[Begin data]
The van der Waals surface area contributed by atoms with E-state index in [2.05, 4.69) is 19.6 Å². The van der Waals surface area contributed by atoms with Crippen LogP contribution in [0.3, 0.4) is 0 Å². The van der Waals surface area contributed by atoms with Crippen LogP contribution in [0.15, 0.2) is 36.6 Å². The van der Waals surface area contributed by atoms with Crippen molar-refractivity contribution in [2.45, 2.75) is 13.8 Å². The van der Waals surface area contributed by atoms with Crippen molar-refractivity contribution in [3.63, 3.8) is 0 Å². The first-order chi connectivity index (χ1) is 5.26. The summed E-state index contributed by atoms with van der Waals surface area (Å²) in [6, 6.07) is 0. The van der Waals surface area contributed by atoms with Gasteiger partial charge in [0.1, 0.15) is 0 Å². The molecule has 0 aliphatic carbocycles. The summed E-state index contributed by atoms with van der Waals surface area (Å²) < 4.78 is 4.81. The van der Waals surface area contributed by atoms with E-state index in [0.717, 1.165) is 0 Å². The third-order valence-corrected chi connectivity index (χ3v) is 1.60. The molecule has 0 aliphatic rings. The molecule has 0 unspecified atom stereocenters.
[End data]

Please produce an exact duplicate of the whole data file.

The van der Waals surface area contributed by atoms with E-state index in [2.05, 4.69) is 19.6 Å². The van der Waals surface area contributed by atoms with Crippen LogP contribution in [0.3, 0.4) is 0 Å². The van der Waals surface area contributed by atoms with Crippen LogP contribution in [0.15, 0.2) is 36.6 Å². The van der Waals surface area contributed by atoms with Crippen molar-refractivity contribution in [2.45, 2.75) is 13.8 Å². The van der Waals surface area contributed by atoms with Crippen molar-refractivity contribution in [3.63, 3.8) is 0 Å². The first-order chi connectivity index (χ1) is 5.26. The summed E-state index contributed by atoms with van der Waals surface area (Å²) in [6, 6.07) is 0. The van der Waals surface area contributed by atoms with Gasteiger partial charge in [0.1, 0.15) is 0 Å². The molecule has 0 aliphatic carbocycles. The summed E-state index contributed by atoms with van der Waals surface area (Å²) < 4.78 is 4.81. The van der Waals surface area contributed by atoms with E-state index in [0.717, 1.165) is 0 Å². The third-order valence-corrected chi connectivity index (χ3v) is 1.60. The molecule has 0 aliphatic rings. The molecule has 0 unspecified atom stereocenters.